Choice of Law Provisions have Limited Value in Employment Cases

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In a recent case, Ruiz v. Affinity Logistics [PDF], the Ninth Circuit refused to enforce a choice of law provision that designated Georgia law, rather than California law, to govern an agreement entered into and performed in California.

The agreements include two important provisions.  First, the agreements specify that the drivers perform services for Affinity not as employees, but as independent contractors.  Second, the agreements include a choice of law provision, which states that Georgia law will govern any dispute that could arise under the agreements.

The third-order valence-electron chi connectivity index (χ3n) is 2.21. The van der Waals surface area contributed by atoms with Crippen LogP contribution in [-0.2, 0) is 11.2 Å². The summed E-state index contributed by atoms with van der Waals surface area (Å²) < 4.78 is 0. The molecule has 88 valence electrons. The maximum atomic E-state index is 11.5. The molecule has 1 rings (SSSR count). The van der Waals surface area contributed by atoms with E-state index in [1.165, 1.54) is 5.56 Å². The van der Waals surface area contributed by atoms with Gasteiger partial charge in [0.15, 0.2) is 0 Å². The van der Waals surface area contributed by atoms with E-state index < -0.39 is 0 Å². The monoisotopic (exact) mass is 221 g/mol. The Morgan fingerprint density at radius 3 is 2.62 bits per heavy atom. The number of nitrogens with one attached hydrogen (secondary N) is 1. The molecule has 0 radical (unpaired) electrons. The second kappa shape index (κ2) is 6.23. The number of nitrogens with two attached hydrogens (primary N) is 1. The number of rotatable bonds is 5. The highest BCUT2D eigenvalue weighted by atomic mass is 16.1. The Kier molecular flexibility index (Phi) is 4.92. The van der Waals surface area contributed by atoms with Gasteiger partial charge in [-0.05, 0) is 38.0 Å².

The Court was required to decide which law to apply: California or Georgia.  In its analysis, the Ninth Circuit considered several questions. 

  1. Did Georgia, the state selected by the parties, have a substantial relationship to the parties, or did the parties have an otherwise reasonable basis to select Georgia’s laws to govern the agreement? 
  2. Would applying the law of Georgia contravene an important public policy of California?
  3. Does California has a substantially greater interest in the resolution of the dispute than Georgia? 

Although choice of law provisions are common and used frequently by companies that are incorporated outside of California but do business in California, this opinion demonstrates the limited value of these provisions in the employment context.  California law provides workers with protections often unavailable in other states, and courts routinely refuse to enforce contractual provisions that undermine these protections.

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